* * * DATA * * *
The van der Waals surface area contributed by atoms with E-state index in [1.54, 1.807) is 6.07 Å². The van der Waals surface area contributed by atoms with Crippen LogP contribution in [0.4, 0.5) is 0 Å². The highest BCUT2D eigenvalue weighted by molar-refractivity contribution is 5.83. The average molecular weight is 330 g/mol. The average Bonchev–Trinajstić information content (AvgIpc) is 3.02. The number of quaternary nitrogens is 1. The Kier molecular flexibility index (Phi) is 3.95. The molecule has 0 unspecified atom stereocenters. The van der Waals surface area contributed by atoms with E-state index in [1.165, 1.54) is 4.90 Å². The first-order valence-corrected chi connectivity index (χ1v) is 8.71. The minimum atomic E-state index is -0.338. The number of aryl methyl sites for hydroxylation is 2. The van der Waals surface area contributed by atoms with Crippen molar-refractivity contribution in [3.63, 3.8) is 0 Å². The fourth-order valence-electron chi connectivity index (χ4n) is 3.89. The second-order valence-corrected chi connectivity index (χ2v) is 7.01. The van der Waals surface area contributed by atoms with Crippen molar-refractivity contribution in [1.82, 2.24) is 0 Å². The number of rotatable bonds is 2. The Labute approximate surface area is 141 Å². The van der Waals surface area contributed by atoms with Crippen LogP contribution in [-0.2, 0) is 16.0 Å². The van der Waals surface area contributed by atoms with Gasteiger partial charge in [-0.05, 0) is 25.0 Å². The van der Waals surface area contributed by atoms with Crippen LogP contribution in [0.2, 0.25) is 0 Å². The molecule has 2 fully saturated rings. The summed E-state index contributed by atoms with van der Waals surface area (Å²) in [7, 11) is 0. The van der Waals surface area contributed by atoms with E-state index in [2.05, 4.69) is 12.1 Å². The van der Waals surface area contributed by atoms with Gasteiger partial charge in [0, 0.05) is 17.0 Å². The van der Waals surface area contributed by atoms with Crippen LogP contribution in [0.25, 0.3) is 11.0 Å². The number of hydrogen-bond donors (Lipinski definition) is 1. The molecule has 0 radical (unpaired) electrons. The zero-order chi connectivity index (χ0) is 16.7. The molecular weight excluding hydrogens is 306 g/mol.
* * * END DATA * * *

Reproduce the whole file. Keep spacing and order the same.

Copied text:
The van der Waals surface area contributed by atoms with E-state index in [1.54, 1.807) is 6.07 Å². The van der Waals surface area contributed by atoms with Crippen LogP contribution in [0.4, 0.5) is 0 Å². The highest BCUT2D eigenvalue weighted by molar-refractivity contribution is 5.83. The average molecular weight is 330 g/mol. The average Bonchev–Trinajstić information content (AvgIpc) is 3.02. The number of quaternary nitrogens is 1. The Kier molecular flexibility index (Phi) is 3.95. The molecule has 0 unspecified atom stereocenters. The van der Waals surface area contributed by atoms with E-state index in [1.165, 1.54) is 4.90 Å². The first-order valence-corrected chi connectivity index (χ1v) is 8.71. The minimum atomic E-state index is -0.338. The number of aryl methyl sites for hydroxylation is 2. The van der Waals surface area contributed by atoms with Crippen molar-refractivity contribution in [3.63, 3.8) is 0 Å². The fourth-order valence-electron chi connectivity index (χ4n) is 3.89. The second-order valence-corrected chi connectivity index (χ2v) is 7.01. The van der Waals surface area contributed by atoms with Crippen molar-refractivity contribution in [1.82, 2.24) is 0 Å². The number of rotatable bonds is 2. The Labute approximate surface area is 141 Å². The van der Waals surface area contributed by atoms with Crippen LogP contribution in [-0.2, 0) is 16.0 Å². The van der Waals surface area contributed by atoms with Gasteiger partial charge in [-0.05, 0) is 25.0 Å². The van der Waals surface area contributed by atoms with Crippen LogP contribution in [0.2, 0.25) is 0 Å². The molecule has 2 fully saturated rings. The summed E-state index contributed by atoms with van der Waals surface area (Å²) in [7, 11) is 0. The van der Waals surface area contributed by atoms with E-state index in [2.05, 4.69) is 12.1 Å². The van der Waals surface area contributed by atoms with Gasteiger partial charge in [0, 0.05) is 17.0 Å². The van der Waals surface area contributed by atoms with Crippen LogP contribution in [0.25, 0.3) is 11.0 Å². The number of hydrogen-bond donors (Lipinski definition) is 1. The molecule has 0 radical (unpaired) electrons. The zero-order chi connectivity index (χ0) is 16.7. The molecular weight excluding hydrogens is 306 g/mol.